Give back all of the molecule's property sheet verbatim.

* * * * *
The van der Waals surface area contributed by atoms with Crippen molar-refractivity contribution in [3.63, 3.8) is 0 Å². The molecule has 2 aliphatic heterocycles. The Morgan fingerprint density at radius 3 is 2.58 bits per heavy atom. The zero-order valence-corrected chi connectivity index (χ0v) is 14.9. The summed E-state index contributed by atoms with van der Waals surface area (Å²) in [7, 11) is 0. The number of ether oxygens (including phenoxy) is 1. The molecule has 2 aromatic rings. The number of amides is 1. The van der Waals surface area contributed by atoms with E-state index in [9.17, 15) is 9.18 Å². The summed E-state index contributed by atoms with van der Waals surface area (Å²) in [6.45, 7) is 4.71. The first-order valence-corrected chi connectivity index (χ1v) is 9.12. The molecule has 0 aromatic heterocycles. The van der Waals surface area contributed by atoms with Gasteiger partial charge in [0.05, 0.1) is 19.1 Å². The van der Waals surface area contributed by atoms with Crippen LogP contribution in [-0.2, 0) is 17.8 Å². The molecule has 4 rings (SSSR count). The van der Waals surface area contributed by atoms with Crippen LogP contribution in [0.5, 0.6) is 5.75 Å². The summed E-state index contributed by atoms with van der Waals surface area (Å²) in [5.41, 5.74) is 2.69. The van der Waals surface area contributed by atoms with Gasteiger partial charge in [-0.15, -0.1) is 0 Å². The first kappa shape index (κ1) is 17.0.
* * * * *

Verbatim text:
The van der Waals surface area contributed by atoms with Crippen molar-refractivity contribution in [3.63, 3.8) is 0 Å². The molecule has 2 aliphatic heterocycles. The Morgan fingerprint density at radius 3 is 2.58 bits per heavy atom. The zero-order valence-corrected chi connectivity index (χ0v) is 14.9. The summed E-state index contributed by atoms with van der Waals surface area (Å²) in [7, 11) is 0. The number of ether oxygens (including phenoxy) is 1. The molecule has 2 aromatic rings. The number of amides is 1. The van der Waals surface area contributed by atoms with E-state index in [9.17, 15) is 9.18 Å². The summed E-state index contributed by atoms with van der Waals surface area (Å²) in [6.45, 7) is 4.71. The first-order valence-corrected chi connectivity index (χ1v) is 9.12. The molecule has 0 aromatic heterocycles. The van der Waals surface area contributed by atoms with Gasteiger partial charge in [0.05, 0.1) is 19.1 Å². The van der Waals surface area contributed by atoms with Crippen LogP contribution in [-0.2, 0) is 17.8 Å². The molecule has 4 rings (SSSR count). The van der Waals surface area contributed by atoms with Crippen LogP contribution in [0.5, 0.6) is 5.75 Å². The summed E-state index contributed by atoms with van der Waals surface area (Å²) in [5.41, 5.74) is 2.69. The van der Waals surface area contributed by atoms with Gasteiger partial charge in [-0.15, -0.1) is 0 Å². The first kappa shape index (κ1) is 17.0.